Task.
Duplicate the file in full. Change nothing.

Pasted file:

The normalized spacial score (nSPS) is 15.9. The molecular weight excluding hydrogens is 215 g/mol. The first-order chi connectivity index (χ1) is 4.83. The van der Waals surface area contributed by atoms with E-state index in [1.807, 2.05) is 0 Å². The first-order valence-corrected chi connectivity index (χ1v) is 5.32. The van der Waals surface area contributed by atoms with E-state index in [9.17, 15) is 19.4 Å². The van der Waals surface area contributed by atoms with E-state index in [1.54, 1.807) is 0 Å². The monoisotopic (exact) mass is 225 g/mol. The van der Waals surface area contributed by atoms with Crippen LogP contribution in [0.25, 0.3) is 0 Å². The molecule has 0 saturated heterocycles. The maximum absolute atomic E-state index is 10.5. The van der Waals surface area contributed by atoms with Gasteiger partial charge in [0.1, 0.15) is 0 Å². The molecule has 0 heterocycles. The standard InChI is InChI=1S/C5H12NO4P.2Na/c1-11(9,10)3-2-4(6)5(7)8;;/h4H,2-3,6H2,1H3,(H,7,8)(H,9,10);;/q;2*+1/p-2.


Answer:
The normalized spacial score (nSPS) is 15.9. The molecular weight excluding hydrogens is 215 g/mol. The first-order chi connectivity index (χ1) is 4.83. The van der Waals surface area contributed by atoms with E-state index in [1.807, 2.05) is 0 Å². The first-order valence-corrected chi connectivity index (χ1v) is 5.32. The van der Waals surface area contributed by atoms with E-state index in [9.17, 15) is 19.4 Å². The van der Waals surface area contributed by atoms with E-state index in [1.54, 1.807) is 0 Å². The monoisotopic (exact) mass is 225 g/mol. The van der Waals surface area contributed by atoms with Crippen LogP contribution in [0.25, 0.3) is 0 Å². The molecule has 0 saturated heterocycles. The maximum absolute atomic E-state index is 10.5. The van der Waals surface area contributed by atoms with Gasteiger partial charge in [0.1, 0.15) is 0 Å². The molecule has 0 heterocycles. The standard InChI is InChI=1S/C5H12NO4P.2Na/c1-11(9,10)3-2-4(6)5(7)8;;/h4H,2-3,6H2,1H3,(H,7,8)(H,9,10);;/q;2*+1/p-2.